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Tobacco companies are at it again

Originally published: rabble.ca on July 2, 2024 by Ellen Gould (more by rabble.ca)  | (Posted Jul 04, 2024)

The tobacco companies with their toxic business—peddling “the only legal consumer product that kills up to half of its users when used exactly as intended”—were for a brief time on the run. Half of Canadian adults smoked in 1965 but that was down to one-in-ten by 2020.

Such a positive trend was due to whistleblowers and public health advocates who worked for decades to get effective measures to reduce smoking. These champions of the public interest often paid a significant personal price because of harassment orchestrated by Big Tobacco.

The hope was that we might see a generation of young people freed from nicotine addiction. However, when we weren’t looking Big Tobacco came up with a product that will create a new customer base of nicotine addicts.

One company alone, Philip Morris International (Rothmans, Benson & Hedges parent company in the U.S.), spent $10.5 billion to develop smoke-free nicotine products. Most of this money was spent on e-cigarettes, devices that heat tobacco and release a vapour containing nicotine.

Shamefully, some e-cigarettes are designed to look like toys and have flavours like bubble gum to appeal to children and teens. Canada now has one of the highest youth vaping rates in the world, with one-in-four having vaped within the past month.

This is unspeakably sad. Nicotine exposure among young people is linked to cognitive impairment, hyperactivity, and increased risk of suicide. And young people who vape are 3.6 times more likely to become cigarette smokers than those who do not.

To capture a new generation of life-long, nicotine-addicted customers, Big Tobacco puts enormous effort into staving off public health restrictions on vaping. It wants vaping to be free of the regulatory constraints imposed on smoking.

In what seems to be a common formula for corporate misinformation campaigns, pro-vaping citizens groups are funded and influencers are hired and to normalize vaping for vast audiences on social media. University professors with vaping company grants publish articles in journals and newspapers opposing government regulation and disputing the science around vaping’s harmful effects. Not surprisingly, a UN study found that articles whose authors declared they had conflicts of interest because of ties with tobacco or pharmaceutical companies were 29 times more likely to be favourable to vaping.

Pro-vaping sites can masquerade as health promotion. If you visit the website https://www.unsmoke.ca/ of Rothmans campaign to deregulate vaping, you might think you were on a Canadian Cancer Society page so strong are the messages about the need to quit smoking cigarettes—cigarettes that Rothmans itself continues to produce. Rothmans though makes itself out to be addicted smokers’ best friend, doing what it can for them by providing e-cigarettes as this wonderful,  advanced method of “harm reduction”.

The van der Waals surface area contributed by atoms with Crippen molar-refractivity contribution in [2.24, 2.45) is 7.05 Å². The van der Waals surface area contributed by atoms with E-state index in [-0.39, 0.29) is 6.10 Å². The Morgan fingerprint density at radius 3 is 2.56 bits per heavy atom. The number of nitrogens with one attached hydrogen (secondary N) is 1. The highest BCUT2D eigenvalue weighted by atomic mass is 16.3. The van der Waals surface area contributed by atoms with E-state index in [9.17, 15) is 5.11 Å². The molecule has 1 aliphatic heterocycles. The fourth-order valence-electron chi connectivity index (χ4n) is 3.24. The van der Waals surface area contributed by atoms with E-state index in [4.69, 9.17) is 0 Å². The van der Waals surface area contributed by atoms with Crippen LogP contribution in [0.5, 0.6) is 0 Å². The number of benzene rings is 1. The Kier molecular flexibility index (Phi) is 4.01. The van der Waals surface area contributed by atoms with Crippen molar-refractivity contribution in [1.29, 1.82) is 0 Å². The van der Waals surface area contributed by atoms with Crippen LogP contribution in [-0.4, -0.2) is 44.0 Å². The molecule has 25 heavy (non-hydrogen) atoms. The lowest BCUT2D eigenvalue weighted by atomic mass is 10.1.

I personally was exposed to this far-reaching campaign for vaping deregulation when, as a member of the Canadian Association of Retired Persons (CARP), I got an email inviting me to participate in a CARP focus group on vaping. I was initially going to sign up until I read the fine print at the end of the invitation saying “The funding client for this project is Unsmoke Canada, an initiative of Rothmans, Benson & Hedges (RBH).”

CARP,  despite their self-declared mission to promote the “quality of life of Canadians as we age”, apparently did not hesitate to say “yes” to Rothmans when the company approached them to collaborate on a vaping project. Knowing that CARP had no problem taking money from Big Tobacco made me question the other positions the organization has taken and whether these have been influenced by funders. I have since learned that in 2020 CARP was in favour of a single, public Pharmacare plan. Now, though, CARP has changed its position and is opposing Pharmacare,  writing editorials that are identical to the lobbying campaign against Pharmacare mounted by the pharmaceutical and insurance industries. CARP’s financial statements show that it has been experiencing sharp declines in revenue and membership, perhaps making it more vulnerable to corporate capture.

CARP will not disclose how much it got from Rothmans or any of its other corporate funders. The organization seems unconcerned about reputational damage over getting in bed with Big Tobacco. Yet most CARP members like me will have personal experience of the extreme harm caused by tobacco companies. I had asthmatic bronchitis as a child from being exposed to second-hand smoke. I saw my father repeatedly go through hell trying to quit. The fact that Big Tobacco altered cigarettes to make them more addictive helps me understand now why he struggled so much, that it wasn’t just a question of personal willpower.

Tobacco companies knew back in the 1950s that their products caused cancer and lied about it. In the 1970’s, when the evidence of tobacco harm could no longer be denied, they came out with “light” and “low tar” cigarettes that they claimed were better for you. That also proved to be the opposite of the truth. So with their recent claims that vaping is “harm reduction”, we have good reason to distrust them. We have seen this movie before.